Full figure and legend (126K)


The effect of ciglitazone, a well-established PPAR- agonist of the thiazolidinedione family, on the adipocyte production of endocannabinoids and analogs was also tested. No significant variation of the levels of 2-AG, AEA, PEA, or OEA was observed between ciglitazone-treated (for 1 to 2 hours) and untreated cells (Figure 3).

Effect of PEA on Leptin and Adiponectin Secretion and PPAR- Protein Expression in Human Adipocytes

As PEA was detected as the major adipocyte cannabimimetic compound in amounts at least 10-fold higher than those of AEA, OEA, and 2-AG, it was interesting to evaluate its potential effect on adipocyte function by investigating its action on three major adipocyte factors, namely, leptin, adiponectin, and PPAR-. Adipocytes were exposed to PEA 5, 25, 50, or 100 M/L, the release of leptin and adiponectin was measured by ELISA and PPAR- protein expression was explored by Western blotting. Figure 4 reports the levels of leptin measured after treatment with 100 M/L PEA for 24, 36, or 48 hours. Control levels of leptin, increasing from 2.9 0.1 ng/mL at 24 hours to 7.0 2.3 and 9.4 1.6 ng/mL after 36 and 48 hours, respectively, were not affected by PEA treatment regardless of the incubation time.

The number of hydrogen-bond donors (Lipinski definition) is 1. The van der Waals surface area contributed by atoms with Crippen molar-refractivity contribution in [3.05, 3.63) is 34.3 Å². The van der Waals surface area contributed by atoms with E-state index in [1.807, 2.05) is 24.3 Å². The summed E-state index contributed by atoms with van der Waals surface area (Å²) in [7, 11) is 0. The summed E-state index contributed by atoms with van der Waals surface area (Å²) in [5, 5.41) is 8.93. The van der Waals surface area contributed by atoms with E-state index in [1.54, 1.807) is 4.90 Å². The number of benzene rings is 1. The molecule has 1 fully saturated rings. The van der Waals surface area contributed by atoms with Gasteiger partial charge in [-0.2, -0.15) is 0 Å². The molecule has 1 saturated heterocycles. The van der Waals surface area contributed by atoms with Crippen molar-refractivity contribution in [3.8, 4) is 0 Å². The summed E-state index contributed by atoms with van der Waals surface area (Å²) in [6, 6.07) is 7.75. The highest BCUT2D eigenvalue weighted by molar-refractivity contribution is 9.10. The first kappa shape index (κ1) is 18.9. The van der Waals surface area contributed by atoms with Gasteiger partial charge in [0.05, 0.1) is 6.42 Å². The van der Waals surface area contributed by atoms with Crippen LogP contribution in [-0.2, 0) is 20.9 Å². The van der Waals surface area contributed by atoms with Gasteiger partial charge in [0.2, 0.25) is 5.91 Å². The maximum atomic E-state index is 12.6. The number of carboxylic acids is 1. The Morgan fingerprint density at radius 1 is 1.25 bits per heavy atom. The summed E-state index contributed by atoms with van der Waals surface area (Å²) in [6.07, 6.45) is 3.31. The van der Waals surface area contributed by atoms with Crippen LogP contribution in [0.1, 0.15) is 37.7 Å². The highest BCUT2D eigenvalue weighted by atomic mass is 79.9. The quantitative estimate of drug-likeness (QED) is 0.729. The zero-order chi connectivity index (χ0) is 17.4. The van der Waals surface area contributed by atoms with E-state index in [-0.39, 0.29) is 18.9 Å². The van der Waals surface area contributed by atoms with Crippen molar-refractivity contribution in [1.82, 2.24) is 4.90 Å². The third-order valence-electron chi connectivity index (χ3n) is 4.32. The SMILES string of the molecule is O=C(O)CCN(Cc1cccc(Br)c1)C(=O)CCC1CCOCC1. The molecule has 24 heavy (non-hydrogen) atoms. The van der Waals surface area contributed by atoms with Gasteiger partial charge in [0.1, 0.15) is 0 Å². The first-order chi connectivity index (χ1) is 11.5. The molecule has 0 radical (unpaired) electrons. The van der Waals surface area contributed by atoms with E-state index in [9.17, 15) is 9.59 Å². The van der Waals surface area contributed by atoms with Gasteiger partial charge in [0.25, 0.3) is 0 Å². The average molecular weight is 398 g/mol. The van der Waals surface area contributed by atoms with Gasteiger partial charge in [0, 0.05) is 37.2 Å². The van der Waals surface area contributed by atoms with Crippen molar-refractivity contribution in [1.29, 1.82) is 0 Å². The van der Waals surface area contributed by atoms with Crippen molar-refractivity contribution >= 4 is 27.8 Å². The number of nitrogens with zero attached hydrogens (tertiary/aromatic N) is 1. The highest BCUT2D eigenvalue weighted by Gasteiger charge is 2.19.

Figure 4.

Effect of PEA on leptin secretion by human mature adipocytes. Isolated human white subcutaneous mature adipocytes were treated with 100 M/L PEA for 24, 36, or 48 hours. Then, cell medium was collected and leptin levels were quantified by using a commercial ELISA kit. Values are mean SE; n = 9. *, # p < 0.05 vs. leptin levels at 24 hours in control or PEA-treated cells, respectively.